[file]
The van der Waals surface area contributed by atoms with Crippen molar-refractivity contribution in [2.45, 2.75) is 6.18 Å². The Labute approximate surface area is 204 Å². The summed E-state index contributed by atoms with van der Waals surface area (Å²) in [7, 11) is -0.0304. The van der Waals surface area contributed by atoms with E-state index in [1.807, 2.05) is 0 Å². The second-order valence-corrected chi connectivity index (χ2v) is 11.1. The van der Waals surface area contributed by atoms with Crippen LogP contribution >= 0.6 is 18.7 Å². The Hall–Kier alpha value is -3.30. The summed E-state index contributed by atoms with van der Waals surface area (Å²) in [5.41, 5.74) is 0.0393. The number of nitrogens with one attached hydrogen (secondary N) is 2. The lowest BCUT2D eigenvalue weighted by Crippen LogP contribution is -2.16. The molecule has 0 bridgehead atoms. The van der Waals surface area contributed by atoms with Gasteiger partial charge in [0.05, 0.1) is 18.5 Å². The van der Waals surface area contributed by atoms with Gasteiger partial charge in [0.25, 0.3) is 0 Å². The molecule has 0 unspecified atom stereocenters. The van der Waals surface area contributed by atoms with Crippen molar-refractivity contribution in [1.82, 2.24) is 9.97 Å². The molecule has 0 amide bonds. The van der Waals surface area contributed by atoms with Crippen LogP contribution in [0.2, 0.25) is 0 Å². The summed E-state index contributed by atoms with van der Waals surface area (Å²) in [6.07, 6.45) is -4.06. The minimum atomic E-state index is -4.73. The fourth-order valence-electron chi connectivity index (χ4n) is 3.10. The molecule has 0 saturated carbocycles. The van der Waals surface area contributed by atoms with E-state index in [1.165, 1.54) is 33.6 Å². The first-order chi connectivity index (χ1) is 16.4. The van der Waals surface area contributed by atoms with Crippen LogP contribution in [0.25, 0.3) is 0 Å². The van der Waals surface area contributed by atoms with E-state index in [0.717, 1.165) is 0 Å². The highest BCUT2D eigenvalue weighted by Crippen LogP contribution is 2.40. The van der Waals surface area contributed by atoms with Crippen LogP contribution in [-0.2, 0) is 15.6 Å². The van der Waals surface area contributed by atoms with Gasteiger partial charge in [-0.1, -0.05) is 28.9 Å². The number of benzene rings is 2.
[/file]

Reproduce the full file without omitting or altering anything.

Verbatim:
The van der Waals surface area contributed by atoms with Crippen molar-refractivity contribution in [2.45, 2.75) is 6.18 Å². The Labute approximate surface area is 204 Å². The summed E-state index contributed by atoms with van der Waals surface area (Å²) in [7, 11) is -0.0304. The van der Waals surface area contributed by atoms with E-state index in [1.807, 2.05) is 0 Å². The second-order valence-corrected chi connectivity index (χ2v) is 11.1. The van der Waals surface area contributed by atoms with Crippen LogP contribution >= 0.6 is 18.7 Å². The Hall–Kier alpha value is -3.30. The summed E-state index contributed by atoms with van der Waals surface area (Å²) in [5.41, 5.74) is 0.0393. The number of nitrogens with one attached hydrogen (secondary N) is 2. The lowest BCUT2D eigenvalue weighted by Crippen LogP contribution is -2.16. The molecule has 0 bridgehead atoms. The van der Waals surface area contributed by atoms with Gasteiger partial charge in [0.05, 0.1) is 18.5 Å². The van der Waals surface area contributed by atoms with Gasteiger partial charge in [0.25, 0.3) is 0 Å². The molecule has 0 unspecified atom stereocenters. The van der Waals surface area contributed by atoms with Crippen molar-refractivity contribution in [1.82, 2.24) is 9.97 Å². The molecule has 0 amide bonds. The van der Waals surface area contributed by atoms with Crippen LogP contribution in [0.2, 0.25) is 0 Å². The summed E-state index contributed by atoms with van der Waals surface area (Å²) in [6.07, 6.45) is -4.06. The minimum atomic E-state index is -4.73. The fourth-order valence-electron chi connectivity index (χ4n) is 3.10. The molecule has 0 saturated carbocycles. The van der Waals surface area contributed by atoms with E-state index in [1.165, 1.54) is 33.6 Å². The first-order chi connectivity index (χ1) is 16.4. The van der Waals surface area contributed by atoms with Crippen LogP contribution in [0.25, 0.3) is 0 Å². The van der Waals surface area contributed by atoms with E-state index in [0.717, 1.165) is 0 Å². The highest BCUT2D eigenvalue weighted by Crippen LogP contribution is 2.40. The van der Waals surface area contributed by atoms with Crippen LogP contribution in [-0.2, 0) is 15.6 Å². The van der Waals surface area contributed by atoms with Gasteiger partial charge in [-0.1, -0.05) is 28.9 Å². The number of benzene rings is 2.